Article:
lockdown 2 closed
Oxygen have now been responsible for the running of Kingsnympton Youth and Community Centre for three years as part of a contract with YMCA and Achieving for Children. In that time we have significantly developed provision building on our history of over 10 years working on the Kingsnympton Park Estate. Many young people and their families on the estate face significant challenges and disadvantages and running the centre with limited resources has proved challenging at times, but this work has also been immensely rewarding.
The group we took over was made up of predominantly primary aged young people
aged 8-11 with as few as 5 over the age of 11 meaning two junior sessions were
being run. However, we have grown this group with all the original junior members
still regularly attending as well as many new members. The relationship with this
group has been incredible and been a real highlight of the work.
Parts of the building were in disrepair, including leaks and water damage and other parts of the
building had been used for long term storage. We have worked hard to address many of these
issues working with the other building users to improve what we can. We redecorated and made
several other aesthetic improvements including a new carpet in the lounge area and new sofas.
We have renegotiated new building user contracts including one with a parent from the estate to set
up a nursery. We have also continued to host the Rainbows group from St Paul’s Church, Kingston
Hill who used the building on a Monday morning.
The first year of our contract ended with the new nursery in place, a
redecorated centre and attendance up on both the regular youth sessions
delivered by Oxygen. We also delivered our first residential trip for no cost to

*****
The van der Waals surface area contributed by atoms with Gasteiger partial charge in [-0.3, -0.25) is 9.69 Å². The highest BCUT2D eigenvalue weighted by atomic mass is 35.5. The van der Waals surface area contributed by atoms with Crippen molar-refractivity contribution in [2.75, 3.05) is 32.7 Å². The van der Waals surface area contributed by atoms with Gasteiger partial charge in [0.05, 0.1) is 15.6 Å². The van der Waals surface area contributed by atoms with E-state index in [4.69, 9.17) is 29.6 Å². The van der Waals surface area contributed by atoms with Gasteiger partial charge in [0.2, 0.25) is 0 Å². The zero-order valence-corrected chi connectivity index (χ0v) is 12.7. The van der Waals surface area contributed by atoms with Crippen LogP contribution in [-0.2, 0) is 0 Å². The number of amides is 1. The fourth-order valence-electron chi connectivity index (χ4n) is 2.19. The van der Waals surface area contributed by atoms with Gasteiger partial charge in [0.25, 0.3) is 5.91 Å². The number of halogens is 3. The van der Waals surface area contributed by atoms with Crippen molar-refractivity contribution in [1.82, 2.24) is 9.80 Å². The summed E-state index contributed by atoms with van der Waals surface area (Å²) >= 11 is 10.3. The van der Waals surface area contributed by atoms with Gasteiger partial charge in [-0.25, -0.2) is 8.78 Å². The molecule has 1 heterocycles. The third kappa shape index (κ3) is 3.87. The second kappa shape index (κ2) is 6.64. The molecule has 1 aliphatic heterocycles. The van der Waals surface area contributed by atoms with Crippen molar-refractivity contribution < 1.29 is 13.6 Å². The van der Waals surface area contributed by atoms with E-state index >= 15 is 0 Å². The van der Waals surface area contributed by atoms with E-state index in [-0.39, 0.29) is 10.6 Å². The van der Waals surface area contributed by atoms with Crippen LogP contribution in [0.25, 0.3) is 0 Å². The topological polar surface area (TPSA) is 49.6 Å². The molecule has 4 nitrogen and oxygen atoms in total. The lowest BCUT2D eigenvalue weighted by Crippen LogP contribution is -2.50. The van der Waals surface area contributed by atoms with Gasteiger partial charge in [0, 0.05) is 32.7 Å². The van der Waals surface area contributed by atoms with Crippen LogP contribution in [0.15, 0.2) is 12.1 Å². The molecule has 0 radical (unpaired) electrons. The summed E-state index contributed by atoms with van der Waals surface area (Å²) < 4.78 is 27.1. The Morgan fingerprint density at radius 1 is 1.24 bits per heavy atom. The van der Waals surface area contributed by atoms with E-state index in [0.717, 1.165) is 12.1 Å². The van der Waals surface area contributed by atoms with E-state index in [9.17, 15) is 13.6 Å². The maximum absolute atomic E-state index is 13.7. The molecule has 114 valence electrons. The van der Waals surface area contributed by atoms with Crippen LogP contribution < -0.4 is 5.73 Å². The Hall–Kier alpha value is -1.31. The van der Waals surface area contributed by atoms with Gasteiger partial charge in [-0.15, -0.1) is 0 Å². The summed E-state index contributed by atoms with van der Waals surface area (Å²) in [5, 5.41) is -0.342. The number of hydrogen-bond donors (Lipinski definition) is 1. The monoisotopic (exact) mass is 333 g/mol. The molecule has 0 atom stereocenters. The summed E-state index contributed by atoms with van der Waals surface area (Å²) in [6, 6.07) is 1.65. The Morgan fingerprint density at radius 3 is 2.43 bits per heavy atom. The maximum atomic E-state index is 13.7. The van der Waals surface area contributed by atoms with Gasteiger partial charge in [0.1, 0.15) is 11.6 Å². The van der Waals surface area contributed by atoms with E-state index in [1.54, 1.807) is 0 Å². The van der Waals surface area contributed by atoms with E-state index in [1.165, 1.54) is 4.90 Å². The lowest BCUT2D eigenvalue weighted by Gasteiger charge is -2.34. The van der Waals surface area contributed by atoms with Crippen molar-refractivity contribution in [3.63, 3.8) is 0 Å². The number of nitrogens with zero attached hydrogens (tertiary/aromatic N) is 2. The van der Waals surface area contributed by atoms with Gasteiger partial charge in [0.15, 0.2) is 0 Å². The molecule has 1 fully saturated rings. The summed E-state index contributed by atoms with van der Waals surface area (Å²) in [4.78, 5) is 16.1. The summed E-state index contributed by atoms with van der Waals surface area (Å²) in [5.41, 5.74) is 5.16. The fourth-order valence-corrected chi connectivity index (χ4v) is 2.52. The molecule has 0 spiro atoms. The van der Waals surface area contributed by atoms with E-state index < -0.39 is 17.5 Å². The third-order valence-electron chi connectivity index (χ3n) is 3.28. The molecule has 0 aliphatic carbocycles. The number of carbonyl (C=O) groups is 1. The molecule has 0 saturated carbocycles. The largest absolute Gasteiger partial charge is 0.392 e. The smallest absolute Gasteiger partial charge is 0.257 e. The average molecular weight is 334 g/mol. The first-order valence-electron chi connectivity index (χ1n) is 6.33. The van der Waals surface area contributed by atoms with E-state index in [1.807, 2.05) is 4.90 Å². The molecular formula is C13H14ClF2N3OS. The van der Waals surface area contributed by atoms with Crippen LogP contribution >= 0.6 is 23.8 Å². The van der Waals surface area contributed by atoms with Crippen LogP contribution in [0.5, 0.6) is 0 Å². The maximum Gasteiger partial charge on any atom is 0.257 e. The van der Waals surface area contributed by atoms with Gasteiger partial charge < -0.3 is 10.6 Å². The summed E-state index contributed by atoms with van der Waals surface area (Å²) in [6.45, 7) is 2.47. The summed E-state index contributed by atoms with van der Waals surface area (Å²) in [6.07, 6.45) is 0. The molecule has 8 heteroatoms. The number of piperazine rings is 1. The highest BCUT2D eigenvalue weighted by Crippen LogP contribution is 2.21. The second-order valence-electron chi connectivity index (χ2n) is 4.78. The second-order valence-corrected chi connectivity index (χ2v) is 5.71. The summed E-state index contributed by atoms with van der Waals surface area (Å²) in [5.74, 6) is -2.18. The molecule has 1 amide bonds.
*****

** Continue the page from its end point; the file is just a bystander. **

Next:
the young people of the estate with 26 young people attending a weekend away
at an outdoor activity centre in East Sussex. Oxygen also delivered holiday
provision which was well attended especially over the Summer.
In our second year responsible for the centre we continued delivering sessions
and even managed to deliver an additional bespoke session every other week
from the centre. We worked closely with the community and with several key
residents to explore relaunching the tenant’s association however due to
unforeseen circumstances this never got further than several initial meetings.
Discussions with residents did lead to a Monday evening café opening at the
centre for residents (which has not yet relaunched since lockdown) this seemed to be well
received by a few of the residents and was run by a new family to the estate who had a
heart to meet their neighbours.
We saw our numbers steadily rise at youth sessions from around 8 regular attendees per
session at the beginning of year 1 to up to 30 regular attendees by the end of year 2.
We also managed to complete several key projects with the young people including;
healthy eating, food hygiene level 1, youth council and a music project. We focused much
of our work around giving young people an understanding of healthy
lifestyles teaching them about budgeting and making healthy versions of
their favourite meals. We continued to deliver popular holiday provision
and also residential trips including a youth board trip overnight on a
Thames barge with the River Thames Boat Project.
Over the course of the contract we developed key partnerships for the